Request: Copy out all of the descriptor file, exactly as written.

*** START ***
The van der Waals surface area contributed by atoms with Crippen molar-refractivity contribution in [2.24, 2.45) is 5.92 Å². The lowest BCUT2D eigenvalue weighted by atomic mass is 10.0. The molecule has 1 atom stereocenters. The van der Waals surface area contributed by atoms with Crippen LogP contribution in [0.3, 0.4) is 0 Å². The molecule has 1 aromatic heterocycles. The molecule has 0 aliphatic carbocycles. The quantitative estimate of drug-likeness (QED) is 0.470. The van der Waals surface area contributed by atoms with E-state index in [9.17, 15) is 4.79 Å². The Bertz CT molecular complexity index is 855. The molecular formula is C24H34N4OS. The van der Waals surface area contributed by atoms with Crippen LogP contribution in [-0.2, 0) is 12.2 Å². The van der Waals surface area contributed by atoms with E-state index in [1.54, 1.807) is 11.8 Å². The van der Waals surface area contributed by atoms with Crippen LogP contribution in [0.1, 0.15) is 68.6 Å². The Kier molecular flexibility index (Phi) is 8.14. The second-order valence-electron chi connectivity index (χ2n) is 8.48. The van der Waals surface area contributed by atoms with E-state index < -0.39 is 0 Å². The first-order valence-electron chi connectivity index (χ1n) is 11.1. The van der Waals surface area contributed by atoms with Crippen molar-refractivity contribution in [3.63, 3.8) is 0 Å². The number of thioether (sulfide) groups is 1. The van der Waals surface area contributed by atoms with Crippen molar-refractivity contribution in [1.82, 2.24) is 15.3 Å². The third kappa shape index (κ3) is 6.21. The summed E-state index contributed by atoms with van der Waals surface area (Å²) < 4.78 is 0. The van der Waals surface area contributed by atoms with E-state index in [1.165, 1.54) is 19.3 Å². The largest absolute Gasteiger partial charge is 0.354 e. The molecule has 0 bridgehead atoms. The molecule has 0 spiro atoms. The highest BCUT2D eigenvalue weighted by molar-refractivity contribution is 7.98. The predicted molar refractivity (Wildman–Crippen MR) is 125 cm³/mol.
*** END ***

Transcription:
The van der Waals surface area contributed by atoms with Crippen molar-refractivity contribution in [2.24, 2.45) is 5.92 Å². The lowest BCUT2D eigenvalue weighted by atomic mass is 10.0. The molecule has 1 atom stereocenters. The van der Waals surface area contributed by atoms with Crippen LogP contribution in [0.3, 0.4) is 0 Å². The molecule has 1 aromatic heterocycles. The molecule has 0 aliphatic carbocycles. The quantitative estimate of drug-likeness (QED) is 0.470. The van der Waals surface area contributed by atoms with E-state index in [9.17, 15) is 4.79 Å². The Bertz CT molecular complexity index is 855. The molecular formula is C24H34N4OS. The van der Waals surface area contributed by atoms with Crippen LogP contribution in [-0.2, 0) is 12.2 Å². The van der Waals surface area contributed by atoms with E-state index in [1.54, 1.807) is 11.8 Å². The van der Waals surface area contributed by atoms with Crippen LogP contribution in [0.1, 0.15) is 68.6 Å². The Kier molecular flexibility index (Phi) is 8.14. The second-order valence-electron chi connectivity index (χ2n) is 8.48. The van der Waals surface area contributed by atoms with E-state index < -0.39 is 0 Å². The first-order valence-electron chi connectivity index (χ1n) is 11.1. The van der Waals surface area contributed by atoms with Crippen molar-refractivity contribution in [3.63, 3.8) is 0 Å². The number of thioether (sulfide) groups is 1. The van der Waals surface area contributed by atoms with Crippen molar-refractivity contribution in [1.82, 2.24) is 15.3 Å². The third kappa shape index (κ3) is 6.21. The summed E-state index contributed by atoms with van der Waals surface area (Å²) < 4.78 is 0. The van der Waals surface area contributed by atoms with E-state index in [1.165, 1.54) is 19.3 Å². The largest absolute Gasteiger partial charge is 0.354 e. The molecule has 0 bridgehead atoms. The molecule has 0 spiro atoms. The highest BCUT2D eigenvalue weighted by molar-refractivity contribution is 7.98. The predicted molar refractivity (Wildman–Crippen MR) is 125 cm³/mol.